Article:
Like most people, Troy Cusson, instructional design manager in Keuka’s Center for Professional Studies, knows someone who has faced the challenges that a cancer diagnosis can bring.
He has seen friends and relatives fight with every last ounce of energy in an effort to defeat the disease. Some succeeded. Others have not.
Cusson found a way to fight alongside those facing the ultimate challenge. He decided to climb Mt. Kilimanjaro – the tallest free-standing mountain on earth – as part of a February 2013 expedition known as “Journeys of Inspiration” that raises awareness and funds for the American Cancer Society. The Journeys of Inspiration program provides access to professional training, an unparalleled community of support, and inspiration. Through it, the American Cancer Society helps striving athletes achieve their personal goal of climbing a mountain and changing the course of cancer forever. The victories change athletes’ lives, but the finish line is just the beginning.
By Sander A. Diamond, professor of history
The order in which we read the newspaper tells us much about ourselves, our age and the times we live in. Of course, when there is a major event with banner headlines, this is what most people read first. But on the average mundane days of our lives, people first turn to what interests them, their favorite sections. The news junkies gravitate to the top story and then turn to the editorial page and op eds, often to arm themselves with comments to send on Twitter. Others turn to the business section, read the often dismal news, and call their brokers. The sports section commands a huge audience. But there are a special group of readers who turn to the obituary page, some out of an interest in how people lived their lives, others doing the mathematics of their own lives and quietly calculating how much time may be left. It is on this page where the profiles of the newly departed remind us of the inevitable outcome of life.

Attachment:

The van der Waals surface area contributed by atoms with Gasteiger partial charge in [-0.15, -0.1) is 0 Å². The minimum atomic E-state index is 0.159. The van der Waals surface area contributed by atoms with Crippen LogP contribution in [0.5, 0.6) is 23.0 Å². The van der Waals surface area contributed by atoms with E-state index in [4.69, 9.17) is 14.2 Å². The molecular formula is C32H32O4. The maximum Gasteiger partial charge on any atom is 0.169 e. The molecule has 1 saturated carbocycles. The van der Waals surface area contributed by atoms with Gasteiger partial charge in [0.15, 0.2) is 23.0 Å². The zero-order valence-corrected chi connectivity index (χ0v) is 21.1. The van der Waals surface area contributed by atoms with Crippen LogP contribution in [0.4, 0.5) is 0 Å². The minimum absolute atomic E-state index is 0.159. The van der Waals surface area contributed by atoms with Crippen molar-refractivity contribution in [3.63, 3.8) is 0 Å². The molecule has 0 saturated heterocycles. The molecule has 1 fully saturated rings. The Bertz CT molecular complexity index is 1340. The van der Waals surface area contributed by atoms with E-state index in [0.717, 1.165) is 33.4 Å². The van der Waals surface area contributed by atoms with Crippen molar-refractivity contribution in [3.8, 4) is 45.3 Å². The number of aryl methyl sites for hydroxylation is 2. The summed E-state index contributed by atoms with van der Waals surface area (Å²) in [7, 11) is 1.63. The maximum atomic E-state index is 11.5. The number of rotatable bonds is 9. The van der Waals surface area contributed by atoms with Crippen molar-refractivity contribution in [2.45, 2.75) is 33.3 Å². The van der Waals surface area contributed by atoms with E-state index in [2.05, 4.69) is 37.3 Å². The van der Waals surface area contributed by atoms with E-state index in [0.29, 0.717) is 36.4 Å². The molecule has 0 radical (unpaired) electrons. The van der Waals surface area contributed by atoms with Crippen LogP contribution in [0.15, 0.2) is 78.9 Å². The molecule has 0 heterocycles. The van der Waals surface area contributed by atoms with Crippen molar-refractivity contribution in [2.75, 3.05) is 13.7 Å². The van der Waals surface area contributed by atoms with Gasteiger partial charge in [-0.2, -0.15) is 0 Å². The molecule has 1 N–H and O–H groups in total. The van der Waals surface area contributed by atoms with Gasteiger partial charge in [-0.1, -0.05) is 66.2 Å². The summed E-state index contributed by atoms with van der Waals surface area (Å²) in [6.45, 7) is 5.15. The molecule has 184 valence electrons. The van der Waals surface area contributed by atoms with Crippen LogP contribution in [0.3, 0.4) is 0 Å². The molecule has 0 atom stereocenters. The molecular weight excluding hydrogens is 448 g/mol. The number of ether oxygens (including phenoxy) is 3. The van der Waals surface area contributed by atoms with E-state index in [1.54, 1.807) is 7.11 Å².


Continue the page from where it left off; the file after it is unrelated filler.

By: Peter Talty, Professor of Occupational Therapy
Problem-Based Learning (PBL) can be an excellent way to engage students in subjects from art history to zoology (A to Z), and just about every discipline in between. PBL was initially implemented in medical schools and has become a mainstay of instruction for schools of nursing, social work, engineering, veterinary medicine, business, law, dentistry, education, and numerous others.
Adolf Hitler was born in the small provincial town of Braunau on the Inn River in the most westerly part of the Austrian Empire, the Viertelwald. Ten days after his 56th birthday, he committed suicide in the Führerbunker deep under the war-torn streets of Berlin.
A week later, German surrendered unconditionally. In the course of his lifetime, he accelerated the pace of historical change more than any other individual in the 20th century and almost single-handedly willed the coming of the greatest and most destructive war in history.
Gov. David Paterson has proposed a $45 million cut in TAP in his 2009-10 spending plan.
A good deal of the savings would come from an increase in the number of credit hours a student must take to qualify for a full TAP award. Currently, students must take 12 credit hours per semester to qualify for the full award; the Executive Budget calls for an increase to 15 credits. TAP awards for students taking 10 to 14 credits would be pro-rated.